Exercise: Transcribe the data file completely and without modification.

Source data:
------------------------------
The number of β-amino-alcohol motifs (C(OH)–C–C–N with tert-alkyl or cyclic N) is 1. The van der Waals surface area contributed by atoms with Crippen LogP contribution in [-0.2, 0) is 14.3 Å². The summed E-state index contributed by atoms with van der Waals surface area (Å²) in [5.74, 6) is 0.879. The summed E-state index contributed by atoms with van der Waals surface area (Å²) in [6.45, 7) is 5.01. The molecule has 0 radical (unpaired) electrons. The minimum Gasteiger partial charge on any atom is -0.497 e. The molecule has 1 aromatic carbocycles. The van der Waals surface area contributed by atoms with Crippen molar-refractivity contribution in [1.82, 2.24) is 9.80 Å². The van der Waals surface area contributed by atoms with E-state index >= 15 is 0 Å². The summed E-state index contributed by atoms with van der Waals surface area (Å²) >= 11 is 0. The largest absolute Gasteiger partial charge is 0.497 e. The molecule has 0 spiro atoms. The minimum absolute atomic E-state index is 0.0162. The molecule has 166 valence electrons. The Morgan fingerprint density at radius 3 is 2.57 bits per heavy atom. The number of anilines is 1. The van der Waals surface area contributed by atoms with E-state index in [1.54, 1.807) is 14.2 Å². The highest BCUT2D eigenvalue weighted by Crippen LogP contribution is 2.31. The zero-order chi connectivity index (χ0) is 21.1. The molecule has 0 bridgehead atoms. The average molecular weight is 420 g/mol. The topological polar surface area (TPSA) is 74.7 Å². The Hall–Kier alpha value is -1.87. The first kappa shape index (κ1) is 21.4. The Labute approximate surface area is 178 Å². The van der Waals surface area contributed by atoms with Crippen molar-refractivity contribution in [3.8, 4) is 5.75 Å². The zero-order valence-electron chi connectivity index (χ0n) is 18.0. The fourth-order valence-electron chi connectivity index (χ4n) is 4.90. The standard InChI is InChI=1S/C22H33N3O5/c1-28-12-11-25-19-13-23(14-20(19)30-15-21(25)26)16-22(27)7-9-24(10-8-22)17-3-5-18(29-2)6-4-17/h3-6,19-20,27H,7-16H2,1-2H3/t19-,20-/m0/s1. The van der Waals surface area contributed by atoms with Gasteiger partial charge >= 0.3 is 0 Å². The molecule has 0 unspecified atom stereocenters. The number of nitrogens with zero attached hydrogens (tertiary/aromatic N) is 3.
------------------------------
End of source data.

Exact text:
The number of β-amino-alcohol motifs (C(OH)–C–C–N with tert-alkyl or cyclic N) is 1. The van der Waals surface area contributed by atoms with Crippen LogP contribution in [-0.2, 0) is 14.3 Å². The summed E-state index contributed by atoms with van der Waals surface area (Å²) in [5.74, 6) is 0.879. The summed E-state index contributed by atoms with van der Waals surface area (Å²) in [6.45, 7) is 5.01. The molecule has 0 radical (unpaired) electrons. The minimum Gasteiger partial charge on any atom is -0.497 e. The molecule has 1 aromatic carbocycles. The van der Waals surface area contributed by atoms with Crippen molar-refractivity contribution in [1.82, 2.24) is 9.80 Å². The van der Waals surface area contributed by atoms with E-state index >= 15 is 0 Å². The summed E-state index contributed by atoms with van der Waals surface area (Å²) >= 11 is 0. The largest absolute Gasteiger partial charge is 0.497 e. The molecule has 0 spiro atoms. The minimum absolute atomic E-state index is 0.0162. The molecule has 166 valence electrons. The Morgan fingerprint density at radius 3 is 2.57 bits per heavy atom. The number of anilines is 1. The van der Waals surface area contributed by atoms with E-state index in [1.54, 1.807) is 14.2 Å². The highest BCUT2D eigenvalue weighted by Crippen LogP contribution is 2.31. The zero-order chi connectivity index (χ0) is 21.1. The molecule has 0 bridgehead atoms. The average molecular weight is 420 g/mol. The topological polar surface area (TPSA) is 74.7 Å². The Hall–Kier alpha value is -1.87. The first kappa shape index (κ1) is 21.4. The Labute approximate surface area is 178 Å². The van der Waals surface area contributed by atoms with Crippen molar-refractivity contribution in [3.8, 4) is 5.75 Å². The zero-order valence-electron chi connectivity index (χ0n) is 18.0. The fourth-order valence-electron chi connectivity index (χ4n) is 4.90. The standard InChI is InChI=1S/C22H33N3O5/c1-28-12-11-25-19-13-23(14-20(19)30-15-21(25)26)16-22(27)7-9-24(10-8-22)17-3-5-18(29-2)6-4-17/h3-6,19-20,27H,7-16H2,1-2H3/t19-,20-/m0/s1. The van der Waals surface area contributed by atoms with Gasteiger partial charge >= 0.3 is 0 Å². The molecule has 0 unspecified atom stereocenters. The number of nitrogens with zero attached hydrogens (tertiary/aromatic N) is 3.